Acevedo was the only Latino actor that appeared in "The Thin Red Line".
In high school, Acevedo participated in his high school's drama club.
When he was younger, he would perform before his family in improvised shows.
Kirk Acevedo is married to fellow actress Kiersten Warren.
He is a founder of a theater company called The Rorschach Group.
He was nominated for an ALMA Award for his role as a lead actor in the TV series Oz in the years 1998, 1999, 2000 and 2001. But he didn't manage an award.
He is of Puerto Rican and Chinese descent.
In 1997, he appeared in a short film Kirk and Kerry, which won the jury prize at the Slamdance Film Festival.
Since his childhood, he showed a lot of interest in acting.
His theater credits include: Tooth of Crime, Second Dance and Romeo and Juliet
He plays poker.
He graduated from LaGuardia High School of Performing Arts in New York.
While he was in high school, he participated in his high school's drama club.
He was nominated for a Drama Desk Award for his performance in Sam Shepard's Tooth of Crime.
He received a BFA from SUNY Purchase.
Kirk went to school in East Harlem and was sometimes called as 'too white', that was later incorporated into the show 'Oz' where a Hispanic inmate calls him too white.
Kirk co-founded the theater company The Rowschach Group with Shea Wigham.
Some of Kirk's classmates landed parts in the series Oz and that motivated Kirk to try out for a part and got to play the popular Miguel Alvarez.
Kirk's parents immigrated from Puerto Rico and found a home in Bronx where Kirk was born.
Kirk Acevedo is of Puerto Rican and Chinese descent
Kirk won an ALMA Award for his role in The Thin Red Line (1999). He was also nominated in 1997, 1998, 2000 and 2001 for his performance in Oz.
Kirk was nominated for a Cable Ace Award for his role in the TV series Oz.
Kirk attended SUNY Purchase's acting school, he went to the same college as Wesley Snipes.
Kirk's height is 5'10" (1.78 m).
Like many actors who have landed roles as regulars on shows in the Law & Order franchise, Kirk Acevedo was first a guest star. He portrayed Richie Morales, "a cokehead salsa dancer" whose brother was gunned down by a crooked cop in the 7th season episode of Law & Order, "Corruption".
Acevedo: (his thoughts on theater acting) I would say doing theater by far. I get asked all of the time, "What's harder TV, film or theater?" TV's hard for the hours. Film is hard because you just wait around all day. With film if one take didn't come out the way you wanted it to you've got 50 other takes from different angles. In theater you have one chance every night to get it right.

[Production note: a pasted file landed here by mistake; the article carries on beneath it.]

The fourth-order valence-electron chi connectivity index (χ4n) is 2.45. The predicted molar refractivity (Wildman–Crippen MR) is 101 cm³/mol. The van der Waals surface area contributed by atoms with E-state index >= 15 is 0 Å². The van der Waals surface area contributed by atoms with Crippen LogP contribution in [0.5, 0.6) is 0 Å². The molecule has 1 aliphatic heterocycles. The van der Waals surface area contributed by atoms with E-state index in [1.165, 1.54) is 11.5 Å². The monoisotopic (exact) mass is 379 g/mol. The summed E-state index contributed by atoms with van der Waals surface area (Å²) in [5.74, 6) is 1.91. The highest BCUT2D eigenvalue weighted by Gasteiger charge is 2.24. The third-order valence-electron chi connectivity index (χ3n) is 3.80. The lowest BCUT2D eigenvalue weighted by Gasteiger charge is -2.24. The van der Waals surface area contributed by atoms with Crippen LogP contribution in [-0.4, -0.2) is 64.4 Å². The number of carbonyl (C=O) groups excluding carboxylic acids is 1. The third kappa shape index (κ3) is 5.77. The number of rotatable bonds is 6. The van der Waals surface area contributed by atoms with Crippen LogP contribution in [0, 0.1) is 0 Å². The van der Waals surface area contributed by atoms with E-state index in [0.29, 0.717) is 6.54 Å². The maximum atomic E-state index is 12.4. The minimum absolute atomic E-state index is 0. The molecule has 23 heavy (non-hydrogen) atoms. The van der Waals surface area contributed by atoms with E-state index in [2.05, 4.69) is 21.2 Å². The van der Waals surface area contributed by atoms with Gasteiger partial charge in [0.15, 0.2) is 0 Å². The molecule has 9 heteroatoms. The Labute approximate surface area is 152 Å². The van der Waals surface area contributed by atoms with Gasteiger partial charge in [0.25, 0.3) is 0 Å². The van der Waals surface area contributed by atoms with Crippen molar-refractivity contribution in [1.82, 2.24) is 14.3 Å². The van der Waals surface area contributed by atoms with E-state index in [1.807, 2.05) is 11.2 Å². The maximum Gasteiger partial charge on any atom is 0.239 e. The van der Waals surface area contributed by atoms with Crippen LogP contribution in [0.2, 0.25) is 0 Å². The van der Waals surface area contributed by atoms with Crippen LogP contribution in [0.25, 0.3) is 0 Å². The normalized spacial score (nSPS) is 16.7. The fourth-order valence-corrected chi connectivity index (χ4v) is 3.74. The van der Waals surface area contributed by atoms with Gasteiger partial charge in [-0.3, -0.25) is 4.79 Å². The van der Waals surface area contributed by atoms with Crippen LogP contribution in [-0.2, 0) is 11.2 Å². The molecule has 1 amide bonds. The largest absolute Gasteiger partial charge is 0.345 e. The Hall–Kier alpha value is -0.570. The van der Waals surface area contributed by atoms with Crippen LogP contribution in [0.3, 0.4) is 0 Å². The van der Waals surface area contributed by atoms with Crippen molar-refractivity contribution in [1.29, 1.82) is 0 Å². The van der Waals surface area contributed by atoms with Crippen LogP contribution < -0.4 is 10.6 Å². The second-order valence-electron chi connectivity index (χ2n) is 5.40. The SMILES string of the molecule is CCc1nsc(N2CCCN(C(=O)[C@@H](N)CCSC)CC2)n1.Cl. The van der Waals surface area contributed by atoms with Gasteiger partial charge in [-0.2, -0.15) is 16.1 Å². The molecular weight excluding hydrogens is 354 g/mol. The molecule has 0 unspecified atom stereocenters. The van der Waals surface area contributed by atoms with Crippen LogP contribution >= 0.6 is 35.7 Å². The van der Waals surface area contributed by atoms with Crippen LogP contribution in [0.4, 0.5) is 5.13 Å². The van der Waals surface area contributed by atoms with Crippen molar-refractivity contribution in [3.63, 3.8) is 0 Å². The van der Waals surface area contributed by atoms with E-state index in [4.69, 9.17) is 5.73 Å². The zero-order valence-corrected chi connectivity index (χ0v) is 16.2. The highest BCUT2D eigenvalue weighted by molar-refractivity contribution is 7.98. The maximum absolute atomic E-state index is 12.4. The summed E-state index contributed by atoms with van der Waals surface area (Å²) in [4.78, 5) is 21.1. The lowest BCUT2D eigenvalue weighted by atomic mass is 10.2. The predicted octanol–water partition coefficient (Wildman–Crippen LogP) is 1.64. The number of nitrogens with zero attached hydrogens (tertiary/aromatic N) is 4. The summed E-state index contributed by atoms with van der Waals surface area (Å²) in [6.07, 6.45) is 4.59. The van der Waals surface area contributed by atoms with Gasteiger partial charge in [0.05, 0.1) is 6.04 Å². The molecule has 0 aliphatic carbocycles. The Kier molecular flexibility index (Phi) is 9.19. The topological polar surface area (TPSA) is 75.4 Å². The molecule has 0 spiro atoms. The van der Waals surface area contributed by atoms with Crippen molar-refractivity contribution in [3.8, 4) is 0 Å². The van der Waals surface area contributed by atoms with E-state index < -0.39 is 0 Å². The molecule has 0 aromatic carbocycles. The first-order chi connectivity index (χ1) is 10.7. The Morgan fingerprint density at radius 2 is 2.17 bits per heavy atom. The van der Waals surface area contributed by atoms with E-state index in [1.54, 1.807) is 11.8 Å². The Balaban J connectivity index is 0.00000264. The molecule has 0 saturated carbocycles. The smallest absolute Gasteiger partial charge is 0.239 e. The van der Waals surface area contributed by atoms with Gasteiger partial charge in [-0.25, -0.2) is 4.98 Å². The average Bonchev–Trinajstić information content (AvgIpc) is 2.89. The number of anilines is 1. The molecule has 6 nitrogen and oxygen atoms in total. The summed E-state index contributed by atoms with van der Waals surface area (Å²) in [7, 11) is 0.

Acevedo: (On his role in "The Thin Red Line") I play a scout who's out to get a regiment of men to the battlefield, and he's a bit scarred by the war. It's a totally different movie.
Acevedo: (On his character in "Oz") People are seeing you as a character and not a person doing a character. That's the great thing about being an actor.
Kirk Acevedo: (on his 'Oz' and audience reaction to stereotypes) We're talking about a specific group of people who have committed crimes -- whether they be white, black or Hispanic. We're not singling any groups out. In the second season, for instance, Luis Guzman tells my character he's 'too white' to be part of the gang. For me personally, it's happened throughout a large part of my childhood where I went to school, in East Harlem, and everyone thought I was white when I'm Hispanic. We incorporated that into the show. But I don't really think it perpetuates stereotypes. I've never had an experience where someone accused something about the show that they thought was racism.
Kirk Acevedo: (on his 'Oz' character Migel Alvarez ) I have to admit, it was fun for the first two or three seasons. Then it got really difficult trying to go to that same place over and over just because the first three seasons he was put into situations that were beyond his control. As an actor, I would say those are the scenes I love to do the most because they're more challenging and I'm able to show the sympathetic side.
Kirk Acevedo: (on 'Oz' narrator Augustus Hill) If I could switch roles, I'd probably wanna switch with that.
Kirk Acevedo: (on 'Oz', Tom Fontana and the penal system) You would have to say that Tom's views about the penal system definitely weigh toward the left and so do mine. I think there's a theme about rehabilitation throughout the whole thing. I definitely think that in the right facility with the right programs inmates can be rehabilitated to live a normal life in society. I think Tom just leans toward that without knocking you over the head with it.
Kirk Acevedo: (on 'Oz' writer and creator Tom Fontana) What I enjoy about Tom's writing is that it's very accessible for the actors emotionally. He allows them to go certain places that you wouldn't normally be able to go on some other TV shows.
Kirk Acevedo: (his chances on a scale of 1-to-10 of surviving a real prison) I would have to say a '1' just because I think I'd be someone's cupcake.
Kirk: Because I'm seen on Oz, a lot of the urban cats in the city are like, 'Yo, I thought you'd be rolling in a Mercedes?' And I'm just like, 'Not at all!' This is cable money. There is a big difference between that and a network. But still I can't complain. It's better than doing a 9 to 5 any day.